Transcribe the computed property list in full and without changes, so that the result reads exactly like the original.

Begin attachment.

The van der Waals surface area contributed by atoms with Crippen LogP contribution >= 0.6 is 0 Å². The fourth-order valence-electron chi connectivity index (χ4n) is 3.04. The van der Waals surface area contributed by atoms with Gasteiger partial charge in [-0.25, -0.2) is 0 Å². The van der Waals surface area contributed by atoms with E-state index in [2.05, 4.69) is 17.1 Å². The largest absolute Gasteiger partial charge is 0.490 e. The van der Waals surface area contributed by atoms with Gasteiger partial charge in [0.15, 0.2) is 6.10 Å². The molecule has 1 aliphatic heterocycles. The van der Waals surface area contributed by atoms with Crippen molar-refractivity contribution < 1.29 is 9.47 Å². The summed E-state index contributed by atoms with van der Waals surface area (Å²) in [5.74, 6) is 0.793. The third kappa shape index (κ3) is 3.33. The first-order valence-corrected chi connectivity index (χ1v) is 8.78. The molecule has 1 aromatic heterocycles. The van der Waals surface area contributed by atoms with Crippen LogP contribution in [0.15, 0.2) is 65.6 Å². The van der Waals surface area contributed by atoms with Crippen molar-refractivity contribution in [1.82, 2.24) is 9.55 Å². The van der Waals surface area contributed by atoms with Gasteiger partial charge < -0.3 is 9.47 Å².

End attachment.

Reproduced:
The van der Waals surface area contributed by atoms with Crippen LogP contribution >= 0.6 is 0 Å². The fourth-order valence-electron chi connectivity index (χ4n) is 3.04. The van der Waals surface area contributed by atoms with Gasteiger partial charge in [-0.25, -0.2) is 0 Å². The van der Waals surface area contributed by atoms with E-state index in [2.05, 4.69) is 17.1 Å². The largest absolute Gasteiger partial charge is 0.490 e. The van der Waals surface area contributed by atoms with Gasteiger partial charge in [0.15, 0.2) is 6.10 Å². The molecule has 1 aliphatic heterocycles. The van der Waals surface area contributed by atoms with Crippen molar-refractivity contribution < 1.29 is 9.47 Å². The summed E-state index contributed by atoms with van der Waals surface area (Å²) in [5.74, 6) is 0.793. The third kappa shape index (κ3) is 3.33. The first-order valence-corrected chi connectivity index (χ1v) is 8.78. The molecule has 1 aromatic heterocycles. The van der Waals surface area contributed by atoms with Crippen LogP contribution in [0.15, 0.2) is 65.6 Å². The van der Waals surface area contributed by atoms with Crippen molar-refractivity contribution in [1.82, 2.24) is 9.55 Å². The van der Waals surface area contributed by atoms with Gasteiger partial charge < -0.3 is 9.47 Å².